Column by Alex Schroeder.
Exclusive to STR
Upon their initial consideration of market anarchism, most react quite viscerally, quickly contending that a society without a coercive “central command center” would inevitably descend into chaos. Such a reaction is indeed a partial testament to the extent to which we have been inculcated by the state apparatus. A plethora of societal institutions have bombarded us since birth with a multifaceted array of justifications for the essentiality of the state. Never do we seem to take into account the significant number of peoples throughout the world who, for all intents and purposes, currently live beyond the realm of state authority.
Last month I had the unique and enriching opportunity to visit the Republic of Suriname, a small country in South America. The population of this obscure country is heavily concentrated along the northern coast, particularly in and around Paramaribo, the capital. While the city was certainly enjoyable, the most rewarding segment of my sojourn was a visit to Foetoenakba, a small village nestled in the rugged jungle interior. This part of Suriname is largely inaccessible; one must travel hours by automobile from the capital to Atjoni, from which travel by boat for a couple of hours to reach Foetoenakba is required.
This area is largely outside the control of the central law enforcement authority. While it is a part of Suriname and the laws of the country technically apply, the de facto legal environment of the villages is determined by norms and customs, enforced by community pressure. For example, alcohol was widely available in Botopasie, a mere 20 minute walk from Foetoenakba, which is alcohol-free. The young lady with whom I was staying informed me that there is no formal law proscribing the consumption of alcohol in Foetoenakba. The villagers abstain from doing such because they wish to avoid being shunned by their neighbors, which would make it fairly difficult to peacefully carry on with their daily routines. Of course, it is always possible for thirsty villagers to venture to a neighboring community where alcohol is both widespread and acceptable. Clearly, these villages have their own institutional idiosyncrasies, which determine residents’ patterns of behavior.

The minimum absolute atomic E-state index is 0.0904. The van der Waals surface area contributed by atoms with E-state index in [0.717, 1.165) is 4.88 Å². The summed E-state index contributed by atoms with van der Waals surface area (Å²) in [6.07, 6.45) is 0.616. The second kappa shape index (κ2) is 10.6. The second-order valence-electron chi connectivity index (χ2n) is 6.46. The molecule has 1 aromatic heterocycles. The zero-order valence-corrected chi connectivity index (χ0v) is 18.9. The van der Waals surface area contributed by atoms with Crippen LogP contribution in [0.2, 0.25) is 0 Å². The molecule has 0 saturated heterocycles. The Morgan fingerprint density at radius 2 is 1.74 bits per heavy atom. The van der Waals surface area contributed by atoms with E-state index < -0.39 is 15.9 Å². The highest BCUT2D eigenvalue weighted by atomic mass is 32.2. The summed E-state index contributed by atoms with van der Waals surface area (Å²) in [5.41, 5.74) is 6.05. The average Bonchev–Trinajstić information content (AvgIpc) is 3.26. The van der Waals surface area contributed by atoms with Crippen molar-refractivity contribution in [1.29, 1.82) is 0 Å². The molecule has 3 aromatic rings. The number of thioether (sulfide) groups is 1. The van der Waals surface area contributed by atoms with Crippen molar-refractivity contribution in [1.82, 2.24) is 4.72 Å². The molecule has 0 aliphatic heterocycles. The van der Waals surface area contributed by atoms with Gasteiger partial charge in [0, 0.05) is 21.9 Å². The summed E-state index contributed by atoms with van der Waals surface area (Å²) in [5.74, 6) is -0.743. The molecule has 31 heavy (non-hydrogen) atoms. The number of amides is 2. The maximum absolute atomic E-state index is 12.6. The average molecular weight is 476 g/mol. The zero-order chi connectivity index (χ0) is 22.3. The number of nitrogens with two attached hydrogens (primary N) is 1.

This is not to say that if, for example, one resident murders another resident, official law enforcement authorities will not get involved. They will. However, the inaccessibility of this area is such that there would be a considerable length of time between the point at which the murder was reported, and the point at which the authorities actually show up. It appeared to me that the pleasant and peaceful atmosphere that characterized the village was more attributable to a shared desire to conform, which facilitates fruitful human interaction, rather than to a fear of state-sanctioned punishment. That is, villagers abstained from murder, rape, and theft for the same reasons they abstained from drinking alcohol. Few likely contemplate the role of the distant state security apparatus, based in Paramaribo and largely comprised of individuals who do not understand their way of life.
The nation-state with a strong central authority is largely a Western phenomenon, historically superimposed on developing countries during the age of colonization. Western statists fail to realize that much of the world lives in areas marked by informal, decentralized governance, where the dictates of remote authoritarians are of little significance. Informal communal norms and the opinions of village-based leaders are immensely more consequential to daily life. That anarchy should not be regarded as a pseudonym for chaos can be demonstrated by the virtual presence of the former and almost total absence of the latter in the Surinamese interior.